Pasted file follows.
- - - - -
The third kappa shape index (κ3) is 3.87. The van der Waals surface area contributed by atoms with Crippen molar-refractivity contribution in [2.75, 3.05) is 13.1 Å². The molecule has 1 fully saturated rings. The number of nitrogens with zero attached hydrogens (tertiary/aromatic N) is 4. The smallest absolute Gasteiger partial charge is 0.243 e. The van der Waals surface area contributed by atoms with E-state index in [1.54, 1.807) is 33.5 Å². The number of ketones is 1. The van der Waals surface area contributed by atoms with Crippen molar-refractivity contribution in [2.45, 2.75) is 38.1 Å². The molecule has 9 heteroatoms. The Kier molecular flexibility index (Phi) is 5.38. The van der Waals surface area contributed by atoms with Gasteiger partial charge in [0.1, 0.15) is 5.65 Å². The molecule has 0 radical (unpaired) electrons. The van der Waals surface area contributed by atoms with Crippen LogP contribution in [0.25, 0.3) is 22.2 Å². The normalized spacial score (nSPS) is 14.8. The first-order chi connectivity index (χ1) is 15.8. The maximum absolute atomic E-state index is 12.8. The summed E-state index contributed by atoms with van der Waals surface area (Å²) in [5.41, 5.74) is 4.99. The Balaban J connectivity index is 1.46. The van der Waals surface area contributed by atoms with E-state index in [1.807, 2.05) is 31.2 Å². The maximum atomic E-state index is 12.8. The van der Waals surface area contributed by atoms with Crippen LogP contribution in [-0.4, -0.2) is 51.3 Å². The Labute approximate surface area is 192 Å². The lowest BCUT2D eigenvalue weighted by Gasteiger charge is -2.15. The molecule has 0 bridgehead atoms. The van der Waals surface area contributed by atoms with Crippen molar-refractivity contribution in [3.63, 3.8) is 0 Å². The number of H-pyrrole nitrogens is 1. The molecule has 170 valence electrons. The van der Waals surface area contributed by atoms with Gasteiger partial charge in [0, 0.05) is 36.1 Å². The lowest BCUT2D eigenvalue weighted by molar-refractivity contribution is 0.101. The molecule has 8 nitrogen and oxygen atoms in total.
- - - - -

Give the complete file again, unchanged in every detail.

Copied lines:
The third kappa shape index (κ3) is 3.87. The van der Waals surface area contributed by atoms with Crippen molar-refractivity contribution in [2.75, 3.05) is 13.1 Å². The molecule has 1 fully saturated rings. The number of nitrogens with zero attached hydrogens (tertiary/aromatic N) is 4. The smallest absolute Gasteiger partial charge is 0.243 e. The van der Waals surface area contributed by atoms with E-state index in [1.54, 1.807) is 33.5 Å². The number of ketones is 1. The van der Waals surface area contributed by atoms with Crippen molar-refractivity contribution in [2.45, 2.75) is 38.1 Å². The molecule has 9 heteroatoms. The Kier molecular flexibility index (Phi) is 5.38. The van der Waals surface area contributed by atoms with Gasteiger partial charge in [0.1, 0.15) is 5.65 Å². The molecule has 0 radical (unpaired) electrons. The van der Waals surface area contributed by atoms with Crippen LogP contribution in [0.25, 0.3) is 22.2 Å². The normalized spacial score (nSPS) is 14.8. The first-order chi connectivity index (χ1) is 15.8. The maximum absolute atomic E-state index is 12.8. The summed E-state index contributed by atoms with van der Waals surface area (Å²) in [5.41, 5.74) is 4.99. The Balaban J connectivity index is 1.46. The van der Waals surface area contributed by atoms with E-state index in [1.807, 2.05) is 31.2 Å². The maximum atomic E-state index is 12.8. The van der Waals surface area contributed by atoms with Crippen LogP contribution in [-0.4, -0.2) is 51.3 Å². The Labute approximate surface area is 192 Å². The lowest BCUT2D eigenvalue weighted by Gasteiger charge is -2.15. The molecule has 0 bridgehead atoms. The van der Waals surface area contributed by atoms with Crippen molar-refractivity contribution in [3.63, 3.8) is 0 Å². The number of H-pyrrole nitrogens is 1. The molecule has 170 valence electrons. The van der Waals surface area contributed by atoms with Gasteiger partial charge in [0, 0.05) is 36.1 Å². The lowest BCUT2D eigenvalue weighted by molar-refractivity contribution is 0.101. The molecule has 8 nitrogen and oxygen atoms in total.